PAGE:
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Amendment of Federal Rule of Evidence 702 & Impact on Asbestos/Talc Litigation

Federal Rule of Evidence 702

The admission of expert testimony in federal courts is governed by Rule 702 of the Federal Rules of Evidence. Effective December 1, 2023, Rule 702 was amended to clarify the “preponderance of evidence” standard requiring judges to find an “expert’s opinion reflects a reliable application of the principles and methods to the facts of the case.”[1] Rule 702 now reads as follows (crossed-out language has been omitted from the Rule and bold language represents new language):

A witness who is qualified as an expert by knowledge, skill, experience, training, or education may testify in the form of an opinion or otherwise if the proponent demonstrates to the court that it is more likely than not that:

(a) the expert’s scientific, technical, or other specialized knowledge will help the   trier of fact to understand the evidence or to determine a fact in issue;

(b) the testimony is based on sufficient facts or data;

(c) the testimony is the product of reliable principles and methods; and

(d) the expert has reliably applied expert’s opinion reflects a reliable application of the principles and methods to the facts of the case.

Impact on Asbestos/Talc Litigation

While the amendment to Rule 702 will impact all litigation, it will especially impact asbestos/talc litigation. In asbestos/talc litigation, plaintiffs heavily rely on expert testimony to prove their case. For example, plaintiffs hire experts to testify cosmetic products incorporating talc, such as body powders and makeup, contain asbestos in quantities sufficient to cause asbestos-related illness.[2]

In response, defendants move to exclude plaintiffs’ expert testimony, arguing there is no scientifically reliable evidence linking talc products to asbestos-related illness.[3]  Scientific expert testimony is critical for both plaintiffs and defendants in these types of cases, and it plays a large role in trial results.

For example, in a consolidated Missouri case, 22 plaintiffs sued a manufacturer of baby powder.[4] Plaintiffs alleged defendant’s baby powder was contaminated with asbestos and caused their development of ovarian cancer.[5] At trial, plaintiffs’ expert opined that each of the 22 plaintiffs’ talc use “directly contributed” to her ovarian cancer.[6] Defendant argued that the testimony of plaintiffs’ expert “rested on insufficient facts and data, was not the product of reliable principles and methods, and did not reliably apply principles and methods and facts…”[7] The court admitted the testimony of plaintiffs’ experts which ultimately resulted in a $2 billion verdict.[8]  One could argue that the admissibility of the plaintiffs’ expert testimony significantly impacted the jurors decision to render such a high award.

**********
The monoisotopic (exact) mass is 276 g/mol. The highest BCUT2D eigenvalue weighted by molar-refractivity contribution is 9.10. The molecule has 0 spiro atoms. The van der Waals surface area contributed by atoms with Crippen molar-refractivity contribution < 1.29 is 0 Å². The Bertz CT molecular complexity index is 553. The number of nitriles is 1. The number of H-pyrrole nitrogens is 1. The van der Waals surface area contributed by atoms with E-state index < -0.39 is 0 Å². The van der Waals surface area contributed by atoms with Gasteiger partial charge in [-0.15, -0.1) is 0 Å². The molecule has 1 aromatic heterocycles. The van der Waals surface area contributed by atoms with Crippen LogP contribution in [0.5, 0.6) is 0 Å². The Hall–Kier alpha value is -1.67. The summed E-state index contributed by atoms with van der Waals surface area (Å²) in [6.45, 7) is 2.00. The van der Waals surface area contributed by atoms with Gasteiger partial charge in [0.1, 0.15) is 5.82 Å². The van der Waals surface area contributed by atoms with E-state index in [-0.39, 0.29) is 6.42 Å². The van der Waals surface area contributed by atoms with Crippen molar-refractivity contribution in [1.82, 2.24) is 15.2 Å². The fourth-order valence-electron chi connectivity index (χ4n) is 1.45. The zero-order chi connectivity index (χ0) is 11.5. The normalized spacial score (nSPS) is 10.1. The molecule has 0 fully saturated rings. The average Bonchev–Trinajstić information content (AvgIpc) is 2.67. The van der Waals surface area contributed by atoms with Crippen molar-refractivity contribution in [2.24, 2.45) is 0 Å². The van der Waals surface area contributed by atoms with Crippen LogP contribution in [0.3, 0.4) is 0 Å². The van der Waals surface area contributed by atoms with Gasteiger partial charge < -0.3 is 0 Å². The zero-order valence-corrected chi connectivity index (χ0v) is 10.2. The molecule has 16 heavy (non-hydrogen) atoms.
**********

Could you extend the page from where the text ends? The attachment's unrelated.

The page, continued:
Conversely, in an Arizona case, plaintiff alleged he developed mesothelioma as a result of his use of various brands of talcum powder products sold by defendants.[9] Several of the defendants moved to exclude plaintiff’s expert testimony that talc causes mesothelioma, arguing there is no scientifically reliable evidence linking talc products to the development of mesothelioma.[10] The court determined that: “The theory that asbestos from talcum powder causes mesothelioma does not have general acceptance in the scientific community. Indeed, there is simply no definitive, scientific, control group, peer-reviewed study that has concluded that there is any causal connection between asbestos in talc and mesothelioma.” [11] The exclusion of plaintiff’s expert testimony was beneficial in defendants obtaining summary judgment.

The amendment to Rule 702 intends to ensure uniformity throughout federal courts as well as protect juries from unsound science by reinforcing the “gatekeeping” function of trial judges.[12] While the impact of the amendment to Rule 702 regarding the admissibility of experts in asbestos/talc litigation remains to be seen, this development is significant as it may cast doubt on the reliability of some of plaintiffs’ most prominent expert witnesses. Assuming courts will be more critical when examining expert testimony, we expect plaintiffs will take even greater care preparing and selecting their witnesses. Additionally, defendants should shift their approaches to Daubert challenges accordingly.

[1] Fed. R. Evid. 702 (Effective December 1, 2023).

[2] Kimberly Winbush, Products Liability: Talcum Powder Cases, 78 A.L.R. 7th 3.

[3] Id.

[4] Ingham v. Johnson & Johnson, 608 S.W.3d 663, 678 (Mo. Ct. App. 2020).

[5] Id.

[6] Id. at 684.

[7] Id. at 699, 705, 707, 709.

[8] Johnson & Johnson: High Court Won’t Hear Appeal on $2.1BB Verdict, Class Action Reporter (July 7, 2021); Ingham v. Johnson & Johnson, 2020 Mo. LEXIS 410.

[9] Weiss v. Albertsons Cos., 2023 Ariz. Super. LEXIS 204, *3.

[10] Id.

 [11] Id. at *70.

[12] Adam Rabinowitz, United States: Recent Amendments to Rule 702 Could Impact Expert Testimony Admissibility, Mondaq Business Briefing, January 4, 2023.

About The Author


Jacqueline A. Crockwell

Jacqueline is a member of the firm’s litigation group. She represents clients in product liability, toxic tort, premises liability and complex… Read More

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